Battery maintenance The notion of having to apply regular discharge cycles becomes an acceptable alternative when considering the low operational cost of the NiCd. Because most applications do not use up all energy before recharge, a discharge to 1V per cell (exercise) is essential for the NiCd to prevent the buildup of crystalline formation on the cell plates. Also known as “memory,” this phenomenon eventually robs the battery of its ability to hold charge. The capacity loss caused by memory is, to a certain extent, reversible.
If used daily, the NiCd should be exercised once per month. The NiMH is also affected by memory but to a lesser amount–it only needs exercise once every three months. Because of its shorter cycle life, it is not recommended to over-exercise the NiMH.
If no exercise is applied for several months, the crystalline formations ingrain themselves, making it more difficult to dissolve. In such a case, exercise is no longer effective in restoring a battery and recondition is required. Recondition is a slow, deep discharge that drains the battery of its remaining energy during which the crystalline structure is broken down and the battery is commonly restored.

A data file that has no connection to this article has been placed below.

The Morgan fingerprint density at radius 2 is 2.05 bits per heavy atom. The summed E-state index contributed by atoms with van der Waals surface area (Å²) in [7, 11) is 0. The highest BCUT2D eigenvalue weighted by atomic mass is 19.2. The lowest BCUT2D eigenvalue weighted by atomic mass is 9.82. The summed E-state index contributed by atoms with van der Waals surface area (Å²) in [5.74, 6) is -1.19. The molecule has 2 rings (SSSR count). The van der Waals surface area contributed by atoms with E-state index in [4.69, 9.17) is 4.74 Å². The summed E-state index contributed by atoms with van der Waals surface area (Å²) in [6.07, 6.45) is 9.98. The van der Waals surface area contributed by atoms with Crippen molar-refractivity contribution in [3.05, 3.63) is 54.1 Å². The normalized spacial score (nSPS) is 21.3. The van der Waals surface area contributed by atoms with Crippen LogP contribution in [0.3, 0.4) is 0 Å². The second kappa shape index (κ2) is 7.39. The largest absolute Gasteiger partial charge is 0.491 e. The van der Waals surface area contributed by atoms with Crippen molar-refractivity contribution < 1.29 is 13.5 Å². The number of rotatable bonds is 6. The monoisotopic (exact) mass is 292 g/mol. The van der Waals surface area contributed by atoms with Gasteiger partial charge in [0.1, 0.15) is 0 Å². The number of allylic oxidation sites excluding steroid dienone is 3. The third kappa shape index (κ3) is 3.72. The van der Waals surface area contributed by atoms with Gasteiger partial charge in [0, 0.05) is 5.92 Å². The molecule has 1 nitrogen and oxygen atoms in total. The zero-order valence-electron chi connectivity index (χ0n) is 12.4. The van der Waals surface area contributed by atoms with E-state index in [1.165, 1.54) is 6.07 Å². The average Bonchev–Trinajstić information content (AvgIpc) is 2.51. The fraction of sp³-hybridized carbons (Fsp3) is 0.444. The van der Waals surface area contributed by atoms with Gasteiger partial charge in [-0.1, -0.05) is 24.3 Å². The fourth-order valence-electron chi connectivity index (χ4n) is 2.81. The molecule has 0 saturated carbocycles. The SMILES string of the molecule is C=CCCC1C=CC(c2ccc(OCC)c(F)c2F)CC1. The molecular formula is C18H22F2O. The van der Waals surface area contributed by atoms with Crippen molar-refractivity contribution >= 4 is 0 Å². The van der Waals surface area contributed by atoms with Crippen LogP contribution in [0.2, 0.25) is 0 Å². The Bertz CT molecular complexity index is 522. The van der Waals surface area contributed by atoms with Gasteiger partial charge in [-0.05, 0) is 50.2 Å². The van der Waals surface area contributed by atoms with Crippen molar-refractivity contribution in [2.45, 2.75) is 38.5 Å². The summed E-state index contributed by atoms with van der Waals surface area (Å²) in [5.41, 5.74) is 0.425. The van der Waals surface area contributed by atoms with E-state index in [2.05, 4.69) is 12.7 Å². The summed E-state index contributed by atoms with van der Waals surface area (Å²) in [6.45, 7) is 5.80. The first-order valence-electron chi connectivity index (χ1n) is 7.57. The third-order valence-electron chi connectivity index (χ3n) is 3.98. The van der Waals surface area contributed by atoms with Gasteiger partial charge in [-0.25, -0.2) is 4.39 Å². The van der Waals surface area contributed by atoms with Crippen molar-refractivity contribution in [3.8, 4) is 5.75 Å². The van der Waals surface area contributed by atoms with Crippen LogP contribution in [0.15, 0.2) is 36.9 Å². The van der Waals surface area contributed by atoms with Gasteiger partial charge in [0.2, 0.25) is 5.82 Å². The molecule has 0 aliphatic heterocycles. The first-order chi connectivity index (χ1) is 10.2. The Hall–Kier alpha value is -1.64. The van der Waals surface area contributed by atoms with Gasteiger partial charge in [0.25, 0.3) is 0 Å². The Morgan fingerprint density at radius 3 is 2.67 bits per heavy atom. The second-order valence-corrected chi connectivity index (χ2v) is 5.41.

The importance of exercise and recondition on NiCd batteries is emphasized by a recent study carried out by GTE Government Systems in Virginia, USA. To determine what percentage of batteries needed replacing within the first year of use, one group of batteries received charge only, another group was exercised and a third group received recondition. The batteries studied were used for portable radios on the aircraft carriers USS Eisenhower, USS George Washington and destroyer USS Ponce.